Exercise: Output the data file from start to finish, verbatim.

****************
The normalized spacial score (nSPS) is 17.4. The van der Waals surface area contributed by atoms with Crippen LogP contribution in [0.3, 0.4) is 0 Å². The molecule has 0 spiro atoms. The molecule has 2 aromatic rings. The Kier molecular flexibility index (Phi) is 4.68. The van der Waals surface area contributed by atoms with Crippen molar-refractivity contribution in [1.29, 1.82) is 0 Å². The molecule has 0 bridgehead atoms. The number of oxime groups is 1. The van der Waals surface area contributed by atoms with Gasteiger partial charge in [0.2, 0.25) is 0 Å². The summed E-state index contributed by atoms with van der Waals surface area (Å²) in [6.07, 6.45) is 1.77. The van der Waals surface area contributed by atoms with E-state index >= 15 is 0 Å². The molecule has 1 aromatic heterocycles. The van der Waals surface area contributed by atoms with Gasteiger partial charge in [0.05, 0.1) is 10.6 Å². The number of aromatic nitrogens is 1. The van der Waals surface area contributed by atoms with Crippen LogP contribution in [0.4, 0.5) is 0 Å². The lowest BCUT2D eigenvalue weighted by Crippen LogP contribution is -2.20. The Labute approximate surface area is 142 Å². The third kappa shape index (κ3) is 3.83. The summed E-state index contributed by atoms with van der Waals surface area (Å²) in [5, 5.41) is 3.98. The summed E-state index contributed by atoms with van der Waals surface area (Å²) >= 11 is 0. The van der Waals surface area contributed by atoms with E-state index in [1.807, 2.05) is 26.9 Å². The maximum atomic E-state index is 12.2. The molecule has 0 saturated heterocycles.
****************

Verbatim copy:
The normalized spacial score (nSPS) is 17.4. The van der Waals surface area contributed by atoms with Crippen LogP contribution in [0.3, 0.4) is 0 Å². The molecule has 0 spiro atoms. The molecule has 2 aromatic rings. The Kier molecular flexibility index (Phi) is 4.68. The van der Waals surface area contributed by atoms with Crippen molar-refractivity contribution in [1.29, 1.82) is 0 Å². The molecule has 0 bridgehead atoms. The number of oxime groups is 1. The van der Waals surface area contributed by atoms with Gasteiger partial charge in [0.2, 0.25) is 0 Å². The summed E-state index contributed by atoms with van der Waals surface area (Å²) in [6.07, 6.45) is 1.77. The van der Waals surface area contributed by atoms with E-state index >= 15 is 0 Å². The molecule has 1 aromatic heterocycles. The van der Waals surface area contributed by atoms with Gasteiger partial charge in [0.05, 0.1) is 10.6 Å². The number of aromatic nitrogens is 1. The van der Waals surface area contributed by atoms with Crippen LogP contribution in [0.4, 0.5) is 0 Å². The lowest BCUT2D eigenvalue weighted by Crippen LogP contribution is -2.20. The Labute approximate surface area is 142 Å². The third kappa shape index (κ3) is 3.83. The summed E-state index contributed by atoms with van der Waals surface area (Å²) in [5, 5.41) is 3.98. The summed E-state index contributed by atoms with van der Waals surface area (Å²) >= 11 is 0. The van der Waals surface area contributed by atoms with E-state index in [1.807, 2.05) is 26.9 Å². The maximum atomic E-state index is 12.2. The molecule has 0 saturated heterocycles.